Youth justice study shows fatal trend
A new study shows young people who have had contact with the youth justice system are at increased risk of early death, prompting researchers to call for more early intervention programs for at-risk youth.
Professor Alan Clough from James Cook University took part in the study. He said young people who have contact with the justice system are known to be more likely than other young people to experience suicidal behaviours, violence, and injury, which can lead to premature death.
“However, evidence about the burden of non-communicable diseases (NCDs) – such as cardiovascular disease, diabetes and cancers - in young people with a history of involvement with the justice system is lacking,” said Professor Clough.
The researchers examined the histories of 48,670 individuals aged 10–18 years charged with a criminal offence in Queensland between 1993 and 2014.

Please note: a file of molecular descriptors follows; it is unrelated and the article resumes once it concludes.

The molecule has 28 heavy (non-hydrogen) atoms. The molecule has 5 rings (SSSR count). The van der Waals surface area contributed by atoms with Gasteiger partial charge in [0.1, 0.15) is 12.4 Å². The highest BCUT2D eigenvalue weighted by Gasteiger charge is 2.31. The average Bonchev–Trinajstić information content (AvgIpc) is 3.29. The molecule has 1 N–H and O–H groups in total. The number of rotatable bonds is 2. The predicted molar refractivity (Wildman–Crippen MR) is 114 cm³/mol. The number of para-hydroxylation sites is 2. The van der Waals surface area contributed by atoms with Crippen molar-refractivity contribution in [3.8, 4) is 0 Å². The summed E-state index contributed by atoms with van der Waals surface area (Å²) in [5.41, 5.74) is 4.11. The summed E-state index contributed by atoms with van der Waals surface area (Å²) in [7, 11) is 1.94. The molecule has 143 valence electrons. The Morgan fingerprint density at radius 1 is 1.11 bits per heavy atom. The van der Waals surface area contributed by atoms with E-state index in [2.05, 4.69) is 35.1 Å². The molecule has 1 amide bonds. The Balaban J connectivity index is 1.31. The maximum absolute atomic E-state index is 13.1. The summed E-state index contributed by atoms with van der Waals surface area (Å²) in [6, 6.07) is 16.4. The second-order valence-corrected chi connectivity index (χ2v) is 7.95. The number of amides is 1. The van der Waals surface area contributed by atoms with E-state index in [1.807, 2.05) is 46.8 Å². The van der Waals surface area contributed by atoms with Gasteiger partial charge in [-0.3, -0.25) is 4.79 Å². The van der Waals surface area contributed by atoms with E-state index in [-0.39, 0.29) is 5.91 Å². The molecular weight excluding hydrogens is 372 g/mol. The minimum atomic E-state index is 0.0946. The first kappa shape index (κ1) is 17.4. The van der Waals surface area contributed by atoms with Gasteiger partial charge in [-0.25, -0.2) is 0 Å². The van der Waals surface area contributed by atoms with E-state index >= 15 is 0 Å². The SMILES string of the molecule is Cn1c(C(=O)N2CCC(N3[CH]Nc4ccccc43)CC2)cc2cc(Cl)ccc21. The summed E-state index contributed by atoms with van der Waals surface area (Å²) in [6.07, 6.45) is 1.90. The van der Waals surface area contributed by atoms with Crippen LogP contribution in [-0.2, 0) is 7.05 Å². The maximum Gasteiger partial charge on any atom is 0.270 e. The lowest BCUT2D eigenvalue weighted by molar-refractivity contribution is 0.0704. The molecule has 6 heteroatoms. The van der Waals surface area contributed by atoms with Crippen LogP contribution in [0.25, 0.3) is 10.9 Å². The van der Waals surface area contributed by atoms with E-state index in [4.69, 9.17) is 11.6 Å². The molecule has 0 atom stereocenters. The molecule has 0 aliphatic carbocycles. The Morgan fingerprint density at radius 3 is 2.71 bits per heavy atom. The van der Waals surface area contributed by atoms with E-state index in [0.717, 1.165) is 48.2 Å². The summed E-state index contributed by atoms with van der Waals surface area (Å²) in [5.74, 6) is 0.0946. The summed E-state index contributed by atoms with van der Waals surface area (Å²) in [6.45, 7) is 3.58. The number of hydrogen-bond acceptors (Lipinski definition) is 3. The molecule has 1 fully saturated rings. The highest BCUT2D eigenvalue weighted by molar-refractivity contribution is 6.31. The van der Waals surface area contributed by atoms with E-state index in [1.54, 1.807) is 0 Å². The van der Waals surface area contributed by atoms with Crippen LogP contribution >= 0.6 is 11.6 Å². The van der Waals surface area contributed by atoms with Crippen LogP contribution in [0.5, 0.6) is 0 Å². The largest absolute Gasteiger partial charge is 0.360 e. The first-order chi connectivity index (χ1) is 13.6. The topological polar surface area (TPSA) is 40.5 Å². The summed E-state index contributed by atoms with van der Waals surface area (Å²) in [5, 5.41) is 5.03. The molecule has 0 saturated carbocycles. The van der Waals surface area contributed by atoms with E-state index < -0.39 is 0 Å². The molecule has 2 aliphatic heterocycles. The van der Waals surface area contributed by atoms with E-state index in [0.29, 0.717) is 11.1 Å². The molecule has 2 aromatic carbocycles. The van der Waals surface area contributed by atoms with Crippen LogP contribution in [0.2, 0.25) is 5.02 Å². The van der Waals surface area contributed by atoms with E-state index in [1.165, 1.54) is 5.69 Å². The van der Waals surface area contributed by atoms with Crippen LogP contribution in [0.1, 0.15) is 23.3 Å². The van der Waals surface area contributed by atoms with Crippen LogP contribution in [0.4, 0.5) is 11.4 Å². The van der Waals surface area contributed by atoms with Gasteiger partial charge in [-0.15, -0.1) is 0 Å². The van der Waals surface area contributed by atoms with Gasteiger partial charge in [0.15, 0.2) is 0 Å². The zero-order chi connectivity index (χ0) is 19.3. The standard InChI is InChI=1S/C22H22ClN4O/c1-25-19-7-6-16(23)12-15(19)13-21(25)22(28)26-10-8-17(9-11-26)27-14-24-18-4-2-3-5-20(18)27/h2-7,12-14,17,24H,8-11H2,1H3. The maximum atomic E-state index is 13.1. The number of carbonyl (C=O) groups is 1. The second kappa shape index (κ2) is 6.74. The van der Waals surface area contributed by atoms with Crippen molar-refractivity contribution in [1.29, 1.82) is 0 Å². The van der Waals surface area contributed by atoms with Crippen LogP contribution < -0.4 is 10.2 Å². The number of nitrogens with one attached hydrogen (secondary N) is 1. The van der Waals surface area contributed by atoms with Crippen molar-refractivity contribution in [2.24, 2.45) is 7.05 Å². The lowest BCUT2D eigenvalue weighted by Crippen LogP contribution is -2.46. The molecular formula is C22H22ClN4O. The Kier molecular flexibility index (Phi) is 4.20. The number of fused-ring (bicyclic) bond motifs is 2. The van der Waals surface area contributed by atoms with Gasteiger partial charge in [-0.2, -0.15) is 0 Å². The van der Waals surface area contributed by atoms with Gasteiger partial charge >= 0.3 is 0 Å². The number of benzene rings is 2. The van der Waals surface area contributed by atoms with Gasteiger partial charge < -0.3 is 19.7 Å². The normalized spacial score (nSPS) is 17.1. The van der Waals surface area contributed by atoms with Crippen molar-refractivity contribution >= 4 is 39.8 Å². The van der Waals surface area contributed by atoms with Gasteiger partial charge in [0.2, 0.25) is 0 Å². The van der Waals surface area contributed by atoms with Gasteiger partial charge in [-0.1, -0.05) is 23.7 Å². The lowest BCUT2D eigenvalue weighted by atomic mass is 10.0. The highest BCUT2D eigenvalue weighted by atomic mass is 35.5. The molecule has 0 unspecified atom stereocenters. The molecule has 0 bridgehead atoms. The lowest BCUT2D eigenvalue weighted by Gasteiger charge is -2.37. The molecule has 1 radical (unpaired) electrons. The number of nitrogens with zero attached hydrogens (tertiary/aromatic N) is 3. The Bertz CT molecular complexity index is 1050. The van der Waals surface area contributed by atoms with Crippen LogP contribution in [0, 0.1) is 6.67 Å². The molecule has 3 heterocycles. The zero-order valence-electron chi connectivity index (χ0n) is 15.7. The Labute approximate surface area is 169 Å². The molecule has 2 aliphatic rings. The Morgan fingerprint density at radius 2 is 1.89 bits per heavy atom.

Professor Clough said 1431 deaths occurred in that group during the study period, 932 had a known and attributed cause with 121 (13.0%) of these deaths from NCDs. The rate of deaths from NCDs in the cohort was 70% higher than the general population of the same age and sex in Australia.
“We found that rates of death due to cardiovascular and digestive diseases were particularly increased among those with a history of involvement with the youth justice system compared with the general population,” said Professor Clough.
He said mortality rates due to chronic respiratory diseases were actually lower among people with a history of contact with the youth justice system, and rates of other specific causes of NCD deaths did not differ significantly from the general population.
“Overall though, we found that first contact with the youth justice system before age 14 years was associated with a substantially increased NCD mortality rate compared with the general population.
“Improved health data surveillance, prevention efforts, and health care for young people with a history of involvement with the justice system, including during detention, is crucial to stopping this cycle of amplified social exclusion and disadvantage,” said Professor Clough.
Professor Alan Clough